Occasionally in Provo someone will talk about their desire to see the downtown neighborhoods gentrify. And while gentrification can get out of hand — and frequently connotes something negative — I’m inclined to agree in this specific case; downtown saw so many years of neglect and poor policy that at least the beginning stages of gentrification would be an improvement.
What sometimes gets left out of the discussion, however, is that gentrification doesn’t mean freezing neighborhoods’ composition. Instead, gentrification requires evolution and building new structures even as the old ones are preserved and improved.
Or at least, that’s the idea behind of a recent article in the New York Observer. The article points out that as multifamily buildings are restored to single family dwellings — a popular, if yet unfulfilled, dream in Provo — the amount of housing for middle class people drops. A smaller supply then increases prices for everyone and ultimately drives up the cost of living.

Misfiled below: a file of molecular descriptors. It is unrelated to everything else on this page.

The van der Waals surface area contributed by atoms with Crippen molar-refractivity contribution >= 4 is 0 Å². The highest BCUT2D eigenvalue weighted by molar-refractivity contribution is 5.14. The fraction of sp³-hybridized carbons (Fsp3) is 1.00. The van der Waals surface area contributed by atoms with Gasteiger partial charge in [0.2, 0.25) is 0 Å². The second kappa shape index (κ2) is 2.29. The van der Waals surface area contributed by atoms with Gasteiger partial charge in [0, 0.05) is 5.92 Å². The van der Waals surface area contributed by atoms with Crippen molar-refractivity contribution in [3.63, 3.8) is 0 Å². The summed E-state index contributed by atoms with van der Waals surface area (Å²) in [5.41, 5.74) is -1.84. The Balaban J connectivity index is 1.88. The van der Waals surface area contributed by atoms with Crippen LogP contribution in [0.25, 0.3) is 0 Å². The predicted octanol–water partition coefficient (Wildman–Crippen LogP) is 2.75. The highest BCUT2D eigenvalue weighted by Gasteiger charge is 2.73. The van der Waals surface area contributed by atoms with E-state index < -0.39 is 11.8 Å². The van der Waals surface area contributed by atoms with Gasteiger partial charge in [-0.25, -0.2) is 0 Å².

Translation: converting old houses back to single family homes makes it more expensive to live in a neighborhood.
The logical solution is to add housing. Though the article doesn’t quite move beyond lamenting the homogenizing effects of gentrification, the goal really is to maintain — or, actually, increase — the supply of housing. In other words, restore the old mansions but don’t price out the young families while doing it.
Like New York but on a vastly smaller scale, Provo has old houses that have been chopped up and used for lower income or student housing. Some of these homes are beautiful and would benefit from restoration. But if that restoration isn’t accompanied with more building in the same neighborhoods, Provo will become a place where families can’t afford to settle down.